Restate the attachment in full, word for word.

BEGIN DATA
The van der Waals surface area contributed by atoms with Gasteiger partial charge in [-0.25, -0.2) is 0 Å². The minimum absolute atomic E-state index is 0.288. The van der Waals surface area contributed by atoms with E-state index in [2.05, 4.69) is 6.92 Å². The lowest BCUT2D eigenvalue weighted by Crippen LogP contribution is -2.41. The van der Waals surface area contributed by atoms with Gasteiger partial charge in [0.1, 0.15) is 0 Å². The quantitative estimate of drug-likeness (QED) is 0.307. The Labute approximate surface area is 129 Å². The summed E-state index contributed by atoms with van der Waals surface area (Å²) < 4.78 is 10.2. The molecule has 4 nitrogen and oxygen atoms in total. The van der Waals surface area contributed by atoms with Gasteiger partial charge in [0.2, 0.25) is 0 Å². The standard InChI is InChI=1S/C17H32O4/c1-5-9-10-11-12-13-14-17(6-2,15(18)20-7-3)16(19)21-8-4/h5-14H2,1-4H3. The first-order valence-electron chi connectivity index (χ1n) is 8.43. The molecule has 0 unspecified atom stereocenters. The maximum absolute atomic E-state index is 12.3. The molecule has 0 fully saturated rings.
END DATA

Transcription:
The van der Waals surface area contributed by atoms with Gasteiger partial charge in [-0.25, -0.2) is 0 Å². The minimum absolute atomic E-state index is 0.288. The van der Waals surface area contributed by atoms with E-state index in [2.05, 4.69) is 6.92 Å². The lowest BCUT2D eigenvalue weighted by Crippen LogP contribution is -2.41. The van der Waals surface area contributed by atoms with Gasteiger partial charge in [0.1, 0.15) is 0 Å². The quantitative estimate of drug-likeness (QED) is 0.307. The Labute approximate surface area is 129 Å². The summed E-state index contributed by atoms with van der Waals surface area (Å²) < 4.78 is 10.2. The molecule has 4 nitrogen and oxygen atoms in total. The van der Waals surface area contributed by atoms with Gasteiger partial charge in [0.2, 0.25) is 0 Å². The standard InChI is InChI=1S/C17H32O4/c1-5-9-10-11-12-13-14-17(6-2,15(18)20-7-3)16(19)21-8-4/h5-14H2,1-4H3. The first-order valence-electron chi connectivity index (χ1n) is 8.43. The molecule has 0 unspecified atom stereocenters. The maximum absolute atomic E-state index is 12.3. The molecule has 0 fully saturated rings.